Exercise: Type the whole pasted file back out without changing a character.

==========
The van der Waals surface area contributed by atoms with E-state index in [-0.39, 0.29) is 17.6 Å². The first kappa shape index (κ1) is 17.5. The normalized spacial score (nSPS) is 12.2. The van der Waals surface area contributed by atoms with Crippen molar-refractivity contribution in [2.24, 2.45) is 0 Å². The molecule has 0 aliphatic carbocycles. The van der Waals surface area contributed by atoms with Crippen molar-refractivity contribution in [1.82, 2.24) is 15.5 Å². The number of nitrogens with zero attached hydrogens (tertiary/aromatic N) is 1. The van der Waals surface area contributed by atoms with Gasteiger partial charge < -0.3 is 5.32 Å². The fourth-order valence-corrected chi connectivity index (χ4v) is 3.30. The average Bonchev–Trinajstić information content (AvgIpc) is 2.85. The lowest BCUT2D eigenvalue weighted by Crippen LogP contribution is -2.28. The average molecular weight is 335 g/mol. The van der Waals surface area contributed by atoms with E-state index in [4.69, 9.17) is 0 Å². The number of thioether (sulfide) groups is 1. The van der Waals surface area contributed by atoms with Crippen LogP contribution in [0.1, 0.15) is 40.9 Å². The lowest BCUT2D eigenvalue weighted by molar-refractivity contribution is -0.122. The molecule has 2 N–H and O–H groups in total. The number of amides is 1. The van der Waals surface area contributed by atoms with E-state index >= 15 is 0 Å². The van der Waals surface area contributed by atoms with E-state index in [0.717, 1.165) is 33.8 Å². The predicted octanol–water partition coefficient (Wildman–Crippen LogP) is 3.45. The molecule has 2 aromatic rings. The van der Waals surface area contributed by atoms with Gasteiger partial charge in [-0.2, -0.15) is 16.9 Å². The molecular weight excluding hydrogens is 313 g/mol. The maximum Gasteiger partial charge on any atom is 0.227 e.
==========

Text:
The van der Waals surface area contributed by atoms with E-state index in [-0.39, 0.29) is 17.6 Å². The first kappa shape index (κ1) is 17.5. The normalized spacial score (nSPS) is 12.2. The van der Waals surface area contributed by atoms with Crippen molar-refractivity contribution in [2.24, 2.45) is 0 Å². The molecule has 0 aliphatic carbocycles. The van der Waals surface area contributed by atoms with Crippen molar-refractivity contribution in [1.82, 2.24) is 15.5 Å². The number of nitrogens with zero attached hydrogens (tertiary/aromatic N) is 1. The van der Waals surface area contributed by atoms with Gasteiger partial charge < -0.3 is 5.32 Å². The fourth-order valence-corrected chi connectivity index (χ4v) is 3.30. The average Bonchev–Trinajstić information content (AvgIpc) is 2.85. The lowest BCUT2D eigenvalue weighted by Crippen LogP contribution is -2.28. The average molecular weight is 335 g/mol. The van der Waals surface area contributed by atoms with E-state index in [4.69, 9.17) is 0 Å². The number of thioether (sulfide) groups is 1. The van der Waals surface area contributed by atoms with Crippen LogP contribution in [0.1, 0.15) is 40.9 Å². The lowest BCUT2D eigenvalue weighted by molar-refractivity contribution is -0.122. The molecule has 2 N–H and O–H groups in total. The number of amides is 1. The van der Waals surface area contributed by atoms with E-state index >= 15 is 0 Å². The van der Waals surface area contributed by atoms with E-state index in [0.717, 1.165) is 33.8 Å². The predicted octanol–water partition coefficient (Wildman–Crippen LogP) is 3.45. The molecule has 2 aromatic rings. The van der Waals surface area contributed by atoms with Gasteiger partial charge in [-0.2, -0.15) is 16.9 Å². The molecular weight excluding hydrogens is 313 g/mol. The maximum Gasteiger partial charge on any atom is 0.227 e.